There are a number of lawyers and law firms in Ottawa that strictly practice family law. FYI, family law in Ottawa is not really that different from family law elsewhere in Ontario. The Ontario Child Support Guidelines, Ontario Family Law Act, and the Ontario Family Law Rules all apply – irrespective of the Ontario city in which you reside. If you need an Ottawa family law lawyer, you should go to Dynamic Legal Forms and make a post. It’s 100% FREE and ANONYMOUS and family law lawyers in Ottawa will respond to you via e-mail with information and quotes.
Please note that the following is being provided for informative and educational purposes only. If you require an Ottawa family law lawyer to discuss your concerns and particular case, you are once again encouraged to go to Dynamic Legal Forms and make a post.
Notably, because family law deals with high tension, stress, and emotional issues involving couples, children, and property, the justice system (i.e. the government which makes the laws and the courts which enforce them) has taken the approach that alternative dispute resolution is generally better suited to deal with these issues than litigation.
Case in point, under s. 9 of the Federal Divorce Act, a lawyer has a duty in divorce proceedings to draw his or her client’s attention to those provisions of that Act that have as their object the reconciliation of spouses and to discuss with them the possibility of the reconciliation (e.g. through counseling, guidance facilities, etc.). The lawyer must also provide a certificate (i.e. a written statement) to the court upon commencing divorce proceedings that he or she has complied with said duty.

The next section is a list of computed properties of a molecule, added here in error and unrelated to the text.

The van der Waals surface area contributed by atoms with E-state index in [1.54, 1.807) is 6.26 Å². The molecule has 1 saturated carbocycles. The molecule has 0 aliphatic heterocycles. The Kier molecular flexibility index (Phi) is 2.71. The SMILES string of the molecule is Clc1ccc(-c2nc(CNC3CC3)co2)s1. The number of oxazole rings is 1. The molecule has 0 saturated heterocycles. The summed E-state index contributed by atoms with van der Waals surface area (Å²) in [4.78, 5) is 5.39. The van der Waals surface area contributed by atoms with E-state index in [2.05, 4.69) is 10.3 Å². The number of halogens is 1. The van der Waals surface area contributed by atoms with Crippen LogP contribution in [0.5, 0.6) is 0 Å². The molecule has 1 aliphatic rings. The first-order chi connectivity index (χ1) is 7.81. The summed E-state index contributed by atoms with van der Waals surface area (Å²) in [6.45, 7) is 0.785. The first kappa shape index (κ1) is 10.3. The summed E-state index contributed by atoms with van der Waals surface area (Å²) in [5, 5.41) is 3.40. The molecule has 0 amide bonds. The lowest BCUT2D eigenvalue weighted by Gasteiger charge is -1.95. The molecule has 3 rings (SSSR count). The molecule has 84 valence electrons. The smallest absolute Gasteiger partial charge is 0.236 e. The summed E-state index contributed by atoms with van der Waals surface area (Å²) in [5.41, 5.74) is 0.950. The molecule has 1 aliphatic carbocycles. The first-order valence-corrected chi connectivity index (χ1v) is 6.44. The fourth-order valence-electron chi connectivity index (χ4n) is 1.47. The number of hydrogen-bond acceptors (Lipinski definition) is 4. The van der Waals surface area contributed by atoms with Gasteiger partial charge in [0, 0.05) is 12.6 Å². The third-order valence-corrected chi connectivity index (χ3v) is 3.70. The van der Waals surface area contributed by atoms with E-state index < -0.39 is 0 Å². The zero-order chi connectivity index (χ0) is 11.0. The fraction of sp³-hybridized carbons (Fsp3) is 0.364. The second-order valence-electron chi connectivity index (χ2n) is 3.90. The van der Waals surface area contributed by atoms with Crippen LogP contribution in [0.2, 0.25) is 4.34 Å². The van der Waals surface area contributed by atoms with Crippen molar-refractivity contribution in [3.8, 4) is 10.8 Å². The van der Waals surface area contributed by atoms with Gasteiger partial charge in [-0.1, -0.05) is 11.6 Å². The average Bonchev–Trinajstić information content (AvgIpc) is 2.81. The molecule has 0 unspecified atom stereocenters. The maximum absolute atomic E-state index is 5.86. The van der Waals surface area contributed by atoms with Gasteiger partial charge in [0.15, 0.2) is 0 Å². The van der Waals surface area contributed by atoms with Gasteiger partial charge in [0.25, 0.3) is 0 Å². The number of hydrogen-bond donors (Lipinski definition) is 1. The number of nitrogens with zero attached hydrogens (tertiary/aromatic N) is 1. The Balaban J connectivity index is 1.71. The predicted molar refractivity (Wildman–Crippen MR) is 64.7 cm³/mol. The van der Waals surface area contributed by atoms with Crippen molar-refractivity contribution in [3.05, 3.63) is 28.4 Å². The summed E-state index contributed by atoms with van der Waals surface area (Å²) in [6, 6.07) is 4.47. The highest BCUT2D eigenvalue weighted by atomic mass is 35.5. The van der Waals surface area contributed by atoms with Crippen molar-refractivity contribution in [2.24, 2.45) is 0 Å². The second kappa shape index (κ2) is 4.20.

Under s. 10 of that Act, the court itself has a duty – before considering the evidence – to satisfy itself that there is no possibility of the reconciliation of the spouses (unless it would be clearly inappropriate to do so). The court may even adjourn at any stage in a divorce proceeding if it appears from the nature of the case, the evidence, or the attitude of the spouses that there is a possibility of reconciliation.
Finally, even throughout litigation under the Ontario Family Law Act (e.g. dealing with non-married couples), before trial, there are mandatory case conferences and settlement conferences wherein the parties must attend to try to settle the case before it gets to trial.
These days, collaboration, mediation, and alternative dispute resolution are all buzzwords that Ottawa family law lawyers use to help their clients resolve contentious family law issues. Family law centres, seminars, counseling, articles, and other alternative outlets are being used to spread the message: divorce doesn’t have to be so ugly and there is a life after it for all of the parties involved!